Lanza is opposing a distinction between the inner and the outer in order to build up to his idea that the universe cannot exist without life and consciousness. I’d like to discuss how this ties in with what he says in the rest of the book, but I don’t want to make this too long and I don’t have the luxury of time to read it all again anyway, so I’ll just focus on what has been said so far and then briefly mention the quantum stuff.
So as for what has been said: What is the orthodox conception that Lanza is contesting, and what does he say that it doesn’t?
While there isn’t just one orthodox conception, a reasonable one would be the following: When trees fall and whatnot, various things happen in the external world that are independent of any mind. If there is a mind around with senses attached to it that senses what’s happening, then in that creature’s brain there will be built a representation of what’s happening outside. This representation will be in the creature’s head and will (at least often) have consciously felt qualities. These qualities correspond to some selected qualities of the outside world because they are meant to represent them and caused by them, although they are still in the head.
This is a view in which there is a mind-independent reality, and the mind is merely something that can also be there and have its own representations of the outside reality. It should be clear that nothing in what Lanza says disproves this view. He’s basically describing this view but stating that the real sounds (or colours etc.) are what is sensed. Well, define “real sound” (etc.) however you like, but that doesn’t make fairly trivial observations significant. It also doesn’t suffice to override the above sensible, orthodox, sort-of-dualist view.
There are many interesting questions about consciousness, representations, the external world and so on. There are also all kinds of more technical distinctions to be made. Lanza hardly does any of this, he just swoops over the terrain and glibly claims to have made a big discovery. (An example of some actual analysis of the issues would be David Chalmers’s “Perception and the Fall from Eden”, in which he examines the fact that experienced qualities are not straightforwardly embedded in the objects our senses represent them as being in but are complex and relational.)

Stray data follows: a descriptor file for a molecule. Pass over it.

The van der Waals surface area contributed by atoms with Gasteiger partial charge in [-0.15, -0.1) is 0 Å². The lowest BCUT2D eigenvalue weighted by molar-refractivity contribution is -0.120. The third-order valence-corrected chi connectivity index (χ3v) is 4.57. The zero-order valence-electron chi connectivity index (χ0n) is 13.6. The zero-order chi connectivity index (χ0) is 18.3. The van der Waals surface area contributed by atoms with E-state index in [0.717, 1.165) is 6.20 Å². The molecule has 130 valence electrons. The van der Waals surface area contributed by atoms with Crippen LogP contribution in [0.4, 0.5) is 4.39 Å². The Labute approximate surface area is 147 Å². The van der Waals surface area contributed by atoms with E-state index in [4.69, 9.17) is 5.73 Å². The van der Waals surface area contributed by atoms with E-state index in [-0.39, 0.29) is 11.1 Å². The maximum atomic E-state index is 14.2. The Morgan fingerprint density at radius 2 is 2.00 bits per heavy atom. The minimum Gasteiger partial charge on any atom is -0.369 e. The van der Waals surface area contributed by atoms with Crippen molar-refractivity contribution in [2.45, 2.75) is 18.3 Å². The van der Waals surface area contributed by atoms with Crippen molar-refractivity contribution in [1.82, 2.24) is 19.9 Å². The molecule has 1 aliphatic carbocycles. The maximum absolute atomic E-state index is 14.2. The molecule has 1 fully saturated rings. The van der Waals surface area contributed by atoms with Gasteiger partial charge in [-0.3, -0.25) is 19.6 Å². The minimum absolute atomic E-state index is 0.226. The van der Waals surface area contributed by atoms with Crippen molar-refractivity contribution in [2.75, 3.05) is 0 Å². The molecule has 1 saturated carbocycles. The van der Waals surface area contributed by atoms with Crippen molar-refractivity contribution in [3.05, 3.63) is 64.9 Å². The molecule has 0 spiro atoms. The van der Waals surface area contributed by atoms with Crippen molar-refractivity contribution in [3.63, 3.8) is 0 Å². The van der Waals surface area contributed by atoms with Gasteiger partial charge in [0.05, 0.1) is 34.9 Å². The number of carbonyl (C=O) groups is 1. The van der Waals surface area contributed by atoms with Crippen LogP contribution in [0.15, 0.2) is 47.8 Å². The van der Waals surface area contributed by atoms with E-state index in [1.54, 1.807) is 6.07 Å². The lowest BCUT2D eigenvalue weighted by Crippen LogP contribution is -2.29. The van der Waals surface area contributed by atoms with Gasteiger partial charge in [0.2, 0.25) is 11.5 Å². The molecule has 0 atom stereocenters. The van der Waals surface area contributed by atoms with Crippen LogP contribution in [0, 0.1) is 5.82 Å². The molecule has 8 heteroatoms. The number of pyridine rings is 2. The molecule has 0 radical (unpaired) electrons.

Whatever Lanza may say, his arguments in these two chapters have basically left the outside world outside and our inner world on the inside though in contact with the outside. How could he establish the mind-dependence of the outside world when he starts off by describing what really happens when the tree falls and there’s no-one to hear it? He’s still saying something does happen.
Soon after this, Lanza continues to prove something vaguely in the same direction (which is about as coherent and specific as it gets in this book) by appealing to quantum mechanics. He appeals to the phenomenon where, allegedly, the presence of an observer determines whether a quantum system goes into a definite state. Based on what he says, experiments have managed to prove that it is specifically someone’s knowledge of the quantum stuff that makes it make up its mind. I didn’t understand that part too well, and I know I don’t really understand quantum mechanics in general. I have, however, read others saying that that’s not how it really works. It would seem to place consciousness in a special place if it were true. Whether it would prove Lanza’s vague idea about consciousness creating the universe is another matter. But that’s about all I can say of that here.
In sum, the argument for idealism — the idea that everything is in the mind — in chapters 3 and 5 of Biocentrism is hasty, ill-defined and vague and doesn’t prove what it’s supposed to. It’s been done before and better by real philosophers and probably wasn’t true back then either. We might take these arguments to show how the world that we have immediate access to is only the representation within our selves. This is a good observation that leads to interesting things, but it’s not enough to support Lanza’s further conclusions, and it’s nothing new either. If anything, this serves as an example that studying philosophy properly would be useful to scientists trying to prove radical new ideas.